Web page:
It all started with a happy accident
I have a confession to make. This contest, which is directly fueling the largest expansion of the TurnKey library since the project started, is a happy accident. It wasn't something we planned. It wasn't on our summer todo list. It was just one of those unexpected, spontaneous ideas that light up the inside of your brain like a flash bulb, and demand you take action. Or else! (you won't get any sleep)
Back in June we had just launched the TurnKey Hub and were getting ready to focus all our energies on releasing TKLBAM. I logged into PayPal and noticed our donated beer budget had a sad little beer belly. It was just sitting there, giving me an accusing look. I felt guilty. Surely all those people who donated expected we would put these funds to better use. That's when it hit me. It was too much to buy beer, but not so much that we couldn't risk it all on a fun experiment...
I talked it over with Alon and on an impulse we decided to do a contest, but not just any contest. A wild and wet summer open source bonanza! With ponies!
What happened next took us both by surprise.
From the far corners of the globe... two superstars emerge
I figured if we were lucky we would attract about a dozen or so contributors who would create appliances for one or two of their favorite open source applications.
But what I do know. It turns out we got even luckier with two superstar developers who took different but complimentary approaches, and blew us away with over two dozen TKLPatches for an amazing range of excellent open source software, some of which we had never even heard of before!
From India, Basil Kurian went wide with about 20 relatively straightforward new appliances, developed at a furious pace that was hard to keep up with. Like a hungry bird of prey, Basil scanned the open source savanna from above, then swooped down for kills he could snatch back whole to his nest.
From Venezuela, Adrian Moya dug in deep, with about 10 relatively challenging appliances. His attention to detail rivals some of our best work to date. Adrian, like a tiger, stalked his prey, taking a slower, more deliberate approach. He went after larger targets, sunk his teeth in and tore them to pieces.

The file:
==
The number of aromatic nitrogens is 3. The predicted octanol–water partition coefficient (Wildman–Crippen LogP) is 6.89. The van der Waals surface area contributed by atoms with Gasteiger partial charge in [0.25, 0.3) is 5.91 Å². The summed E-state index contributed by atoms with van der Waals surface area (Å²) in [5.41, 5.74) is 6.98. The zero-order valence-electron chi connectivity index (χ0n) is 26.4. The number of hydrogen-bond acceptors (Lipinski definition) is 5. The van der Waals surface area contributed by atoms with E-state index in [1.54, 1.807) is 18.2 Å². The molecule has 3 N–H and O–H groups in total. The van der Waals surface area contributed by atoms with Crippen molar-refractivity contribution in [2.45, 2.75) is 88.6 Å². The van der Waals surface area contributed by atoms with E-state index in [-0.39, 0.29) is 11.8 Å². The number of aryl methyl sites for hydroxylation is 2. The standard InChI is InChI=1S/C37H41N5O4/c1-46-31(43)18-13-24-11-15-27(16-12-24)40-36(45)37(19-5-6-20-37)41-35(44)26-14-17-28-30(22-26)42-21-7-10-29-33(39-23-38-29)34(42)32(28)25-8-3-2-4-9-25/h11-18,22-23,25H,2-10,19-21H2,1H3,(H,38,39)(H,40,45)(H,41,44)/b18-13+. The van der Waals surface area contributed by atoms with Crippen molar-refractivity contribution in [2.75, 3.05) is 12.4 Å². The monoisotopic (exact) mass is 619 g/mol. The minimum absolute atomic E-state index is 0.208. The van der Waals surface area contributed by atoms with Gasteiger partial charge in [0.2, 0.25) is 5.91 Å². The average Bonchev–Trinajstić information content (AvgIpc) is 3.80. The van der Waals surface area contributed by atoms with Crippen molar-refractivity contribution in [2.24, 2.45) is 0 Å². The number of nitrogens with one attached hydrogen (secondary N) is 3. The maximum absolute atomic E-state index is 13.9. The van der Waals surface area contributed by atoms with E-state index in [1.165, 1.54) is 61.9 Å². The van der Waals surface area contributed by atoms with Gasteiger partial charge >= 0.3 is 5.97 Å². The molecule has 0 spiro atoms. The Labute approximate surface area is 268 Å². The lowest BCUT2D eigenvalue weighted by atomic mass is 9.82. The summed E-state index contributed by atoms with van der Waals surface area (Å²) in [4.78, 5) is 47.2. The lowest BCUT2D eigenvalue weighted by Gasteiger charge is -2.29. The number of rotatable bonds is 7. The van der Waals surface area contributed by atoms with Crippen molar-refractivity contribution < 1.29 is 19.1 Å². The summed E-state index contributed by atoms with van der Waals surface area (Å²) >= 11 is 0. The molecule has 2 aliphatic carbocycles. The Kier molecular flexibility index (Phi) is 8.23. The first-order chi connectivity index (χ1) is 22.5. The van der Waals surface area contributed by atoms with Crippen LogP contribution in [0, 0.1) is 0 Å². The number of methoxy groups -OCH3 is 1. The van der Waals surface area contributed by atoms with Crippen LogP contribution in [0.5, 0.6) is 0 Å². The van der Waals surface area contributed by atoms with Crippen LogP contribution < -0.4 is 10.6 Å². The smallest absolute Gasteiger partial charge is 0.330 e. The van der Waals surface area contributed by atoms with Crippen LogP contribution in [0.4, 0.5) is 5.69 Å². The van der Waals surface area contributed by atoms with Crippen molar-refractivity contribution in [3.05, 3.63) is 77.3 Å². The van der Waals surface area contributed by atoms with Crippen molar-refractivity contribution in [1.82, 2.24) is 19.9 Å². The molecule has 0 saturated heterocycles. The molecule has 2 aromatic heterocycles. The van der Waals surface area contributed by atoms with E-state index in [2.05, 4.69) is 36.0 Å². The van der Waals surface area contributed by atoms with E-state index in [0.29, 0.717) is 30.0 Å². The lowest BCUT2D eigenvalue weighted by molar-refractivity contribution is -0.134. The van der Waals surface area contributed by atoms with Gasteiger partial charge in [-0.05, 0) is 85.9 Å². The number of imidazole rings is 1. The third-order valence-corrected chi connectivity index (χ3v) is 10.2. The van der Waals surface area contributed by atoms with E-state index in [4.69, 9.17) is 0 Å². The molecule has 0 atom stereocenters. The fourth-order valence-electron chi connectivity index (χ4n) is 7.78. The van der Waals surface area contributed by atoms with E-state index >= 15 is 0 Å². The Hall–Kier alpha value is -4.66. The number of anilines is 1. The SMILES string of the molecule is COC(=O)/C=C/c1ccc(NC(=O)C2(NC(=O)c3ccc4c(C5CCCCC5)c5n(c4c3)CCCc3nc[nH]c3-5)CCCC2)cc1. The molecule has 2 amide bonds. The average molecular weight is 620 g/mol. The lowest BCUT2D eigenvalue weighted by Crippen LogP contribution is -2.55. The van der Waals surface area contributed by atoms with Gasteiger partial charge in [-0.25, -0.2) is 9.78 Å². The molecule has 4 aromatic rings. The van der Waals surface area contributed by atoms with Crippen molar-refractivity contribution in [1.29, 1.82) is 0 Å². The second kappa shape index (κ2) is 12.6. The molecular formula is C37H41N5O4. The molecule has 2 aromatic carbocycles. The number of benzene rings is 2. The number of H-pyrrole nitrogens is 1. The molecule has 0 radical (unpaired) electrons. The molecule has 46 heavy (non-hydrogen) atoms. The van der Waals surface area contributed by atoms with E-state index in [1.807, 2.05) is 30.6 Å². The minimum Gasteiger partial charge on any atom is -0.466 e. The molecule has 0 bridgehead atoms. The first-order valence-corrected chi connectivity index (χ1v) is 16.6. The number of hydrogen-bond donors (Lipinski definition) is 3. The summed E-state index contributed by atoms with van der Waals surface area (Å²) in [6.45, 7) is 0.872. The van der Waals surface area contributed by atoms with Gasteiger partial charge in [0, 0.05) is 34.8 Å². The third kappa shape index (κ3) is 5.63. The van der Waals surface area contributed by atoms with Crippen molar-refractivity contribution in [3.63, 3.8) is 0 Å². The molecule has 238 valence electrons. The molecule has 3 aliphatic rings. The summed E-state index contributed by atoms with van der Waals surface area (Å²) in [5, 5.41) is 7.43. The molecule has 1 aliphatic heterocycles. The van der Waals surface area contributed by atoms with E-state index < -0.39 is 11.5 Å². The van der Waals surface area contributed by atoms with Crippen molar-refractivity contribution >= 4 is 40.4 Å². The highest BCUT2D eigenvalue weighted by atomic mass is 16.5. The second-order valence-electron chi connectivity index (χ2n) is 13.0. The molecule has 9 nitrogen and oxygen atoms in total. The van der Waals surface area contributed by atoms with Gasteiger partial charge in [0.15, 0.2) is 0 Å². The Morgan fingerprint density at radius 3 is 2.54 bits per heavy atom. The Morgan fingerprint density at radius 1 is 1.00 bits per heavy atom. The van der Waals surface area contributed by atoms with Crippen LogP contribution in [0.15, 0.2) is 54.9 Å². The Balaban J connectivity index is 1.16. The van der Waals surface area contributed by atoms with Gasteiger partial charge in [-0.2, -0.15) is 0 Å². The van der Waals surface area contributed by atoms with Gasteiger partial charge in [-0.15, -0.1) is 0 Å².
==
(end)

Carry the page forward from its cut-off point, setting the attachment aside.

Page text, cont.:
There were a few other contributions as well but the bulk of developments can be credited directly to these two admirable and highly skilled individuals.
Looking at the big picture, what they've accomplished is not only a tribute to their own impressive abilities but also to the power of the open source ecosystem they leveraged. I can't think of any other area of human enterprise where a loosely knit band of individuals is empowered (in their spare time no less) to help enable thousands of individuals and organizations all over the world to take advantage of so much technological innovation. That's what TurnKey means to Alon and I and we're delighted that more people are getting to share this experience!
Help! How do we figure out who should win?
It was probably best for the project that our two superstars took different complimentary approaches. But it complicates our decision as a direct apples to apples comparison isn't possible. That means instead of just counting the number of submissions we actually have to think this through, and we'd like the community to help us with that.
So what's at stake? You mean besides bragging rights and immortality in the TurnKey hall of fame?
- Gold: $1500 (+ a make-believe pony with a suitcase full of broken dreams)
- Silver: $800
- Bronze: $100
Your mission, should you choose to accept it, is to help us figure out who added the most total value to the project. That means the quantity of contributions multiplied by their quality. Yes, we realize quality is inherently subjective and open to endless interpretation. We've thrown in some rough metrics and have identified dimensions of evaluation so it isn't entirely arbitrary, but let's not kid ourselves - playing with grading systems and numbers won't save us from making subjective, qualitative judgments.